Are thought experiments a legitimate philosophical method?
Answer by Geoffrey Klempner
I wonder, Andrew, whether you are responding to the previous question from Val, and the answer given by Hubertus Fremerey?
The question was about the statement, “If X might exist but we have no reason to suppose that it actually does exist, then as metaphysicians we should not concern ourselves with X.” I can’t fault Fremerey’s answer but there is an issue which he did not touch, concerning hypothetical questions about contingent non-existents, popularly known as ‘thought experiments’ — or in Daniel Dennett’s words ‘intuition pumps’.
Here’s a thought experiment that has troubled me over the years. Suppose that there existed (as there does not, so far as you or I are aware) a fission ray gun. You point the gun at someone and when you press the trigger, the fission ray causes them to divide like an amoeba, resulting in two identical versions of the person you just shot.
Let’s make this personal. We’ll call the two resulting persons Andy1 and Andy2. Andy1 remembers posting your question on ‘Ask a Philosopher’ and so does Andy2. In every aspect, the mental and physical states of Andy1 and Andy2 are identical, save for the fact that they occupy different positions in physical space, and will from this point onward diverge in their mental and physical properties.
This is a question for you: if you saw the fission ray gun demonstrated and it apparently worked, how would you expect things to turn out when the gun was pointed at you?
‘If all the world was apple pie/ And all the sea was ink/ And all the trees were bread and cheese/ What should we have to drink?’ Why pose questions about things that could not possibly happen? Unless, of course, the simulation hypothesis is true, in which case there could be all manners of violations of the laws of nature, such as vampires, werewolves etc.
So, back to the question. I’ll put myself in your place. Someone would find himself on the left and someone would find himself on the right. We’re ruling out telepathy, so they can’t both be I, can they? Logic says there are three alternatives: both are ‘I’, neither is ‘I’, one is ‘I’ and the other is ‘not-I’. If you want to be exhaustive you can include a fourth alternative, ‘The question makes no sense.’ It’s tempting to go with that last possibility, but I don’t think we have the right to let ourselves off the hook so easily.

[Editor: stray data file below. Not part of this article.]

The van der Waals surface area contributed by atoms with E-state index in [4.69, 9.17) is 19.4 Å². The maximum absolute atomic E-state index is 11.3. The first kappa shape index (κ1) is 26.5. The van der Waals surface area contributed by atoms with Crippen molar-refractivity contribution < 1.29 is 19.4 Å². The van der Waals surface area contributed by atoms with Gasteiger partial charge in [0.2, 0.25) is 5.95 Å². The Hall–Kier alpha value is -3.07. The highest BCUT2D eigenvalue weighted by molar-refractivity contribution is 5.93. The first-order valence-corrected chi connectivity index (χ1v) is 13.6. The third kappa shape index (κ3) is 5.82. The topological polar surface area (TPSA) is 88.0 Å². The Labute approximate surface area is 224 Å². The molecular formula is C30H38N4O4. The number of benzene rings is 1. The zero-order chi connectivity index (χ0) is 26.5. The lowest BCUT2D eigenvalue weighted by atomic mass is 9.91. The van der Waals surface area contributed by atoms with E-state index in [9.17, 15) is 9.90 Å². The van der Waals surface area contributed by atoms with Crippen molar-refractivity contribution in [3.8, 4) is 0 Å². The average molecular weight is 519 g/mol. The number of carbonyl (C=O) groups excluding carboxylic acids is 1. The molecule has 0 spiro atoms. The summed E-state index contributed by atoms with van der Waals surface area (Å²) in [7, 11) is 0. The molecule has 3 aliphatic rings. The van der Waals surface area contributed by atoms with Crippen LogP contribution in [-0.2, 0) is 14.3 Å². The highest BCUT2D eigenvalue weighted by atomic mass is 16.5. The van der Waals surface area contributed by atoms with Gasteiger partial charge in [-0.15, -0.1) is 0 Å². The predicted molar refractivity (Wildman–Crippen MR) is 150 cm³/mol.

You have to do work, ‘real philosophical work’ if I can put it like that, to justify your choice out of the three remaining options. My view would be that the very idea that the ‘I’ is something that persists through time is an illusion. As I have stated before, the existence of I in the world is a deep mystery: ‘I might have not existed but someone exactly like me might have existed in my place.’ But I am talking about I-now, not an I that persists through time.
To ‘prove’ the point here are two more thought experiments. The universe was created five seconds ago, with most of ‘my’ answer already written. Can I still claim authorship? Or there’s a ring on the doorbell and the postman hands me a video showing how the ‘original’ GK was kidnapped during the night and how a perfect physical copy got out of my bed this morning and enjoyed my favourite breakfast meal of peanut butter on toast with coffee and orange juice.
The notion that ‘I-now’ and ‘the world’ are two separate existences is a theory. I have been prompted to make that theory by considering a thought experiment. My theory could be wrong, maybe the thought I have just expressed about my contingent non-existence, everything else remaining the same, makes no sense. Dennett is right to call this kind of thing a mere ‘intuition’. But, ultimately, our notion or sense of what ‘makes sense’ not has to be based on how things seem to us, on our intuitions, once all the logical moves have been gone through. There’s simply nothing else to go on.